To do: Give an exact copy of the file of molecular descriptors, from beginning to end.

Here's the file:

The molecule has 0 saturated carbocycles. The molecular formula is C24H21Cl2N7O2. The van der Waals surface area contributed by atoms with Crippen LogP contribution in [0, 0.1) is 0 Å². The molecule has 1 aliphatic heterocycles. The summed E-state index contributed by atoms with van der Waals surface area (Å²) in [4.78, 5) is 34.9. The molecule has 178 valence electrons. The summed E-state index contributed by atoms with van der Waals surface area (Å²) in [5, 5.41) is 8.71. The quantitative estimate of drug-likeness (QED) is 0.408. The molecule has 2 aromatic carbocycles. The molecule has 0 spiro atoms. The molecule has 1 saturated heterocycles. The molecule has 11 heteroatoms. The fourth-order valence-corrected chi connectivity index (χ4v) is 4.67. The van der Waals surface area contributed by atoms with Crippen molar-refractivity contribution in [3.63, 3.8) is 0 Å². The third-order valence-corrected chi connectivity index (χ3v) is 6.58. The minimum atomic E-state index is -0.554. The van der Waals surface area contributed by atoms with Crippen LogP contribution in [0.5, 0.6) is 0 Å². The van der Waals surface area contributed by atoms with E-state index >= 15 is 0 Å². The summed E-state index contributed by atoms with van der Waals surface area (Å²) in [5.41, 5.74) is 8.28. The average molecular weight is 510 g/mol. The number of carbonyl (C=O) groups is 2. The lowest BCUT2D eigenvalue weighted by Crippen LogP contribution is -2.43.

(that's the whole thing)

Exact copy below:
The molecule has 0 saturated carbocycles. The molecular formula is C24H21Cl2N7O2. The van der Waals surface area contributed by atoms with Crippen LogP contribution in [0, 0.1) is 0 Å². The molecule has 1 aliphatic heterocycles. The summed E-state index contributed by atoms with van der Waals surface area (Å²) in [4.78, 5) is 34.9. The molecule has 178 valence electrons. The summed E-state index contributed by atoms with van der Waals surface area (Å²) in [5, 5.41) is 8.71. The quantitative estimate of drug-likeness (QED) is 0.408. The molecule has 2 aromatic carbocycles. The molecule has 0 spiro atoms. The molecule has 1 saturated heterocycles. The molecule has 11 heteroatoms. The fourth-order valence-corrected chi connectivity index (χ4v) is 4.67. The van der Waals surface area contributed by atoms with Crippen molar-refractivity contribution in [3.63, 3.8) is 0 Å². The third-order valence-corrected chi connectivity index (χ3v) is 6.58. The minimum atomic E-state index is -0.554. The van der Waals surface area contributed by atoms with Crippen LogP contribution in [0.5, 0.6) is 0 Å². The van der Waals surface area contributed by atoms with E-state index >= 15 is 0 Å². The summed E-state index contributed by atoms with van der Waals surface area (Å²) in [5.41, 5.74) is 8.28. The average molecular weight is 510 g/mol. The number of carbonyl (C=O) groups is 2. The lowest BCUT2D eigenvalue weighted by Crippen LogP contribution is -2.43.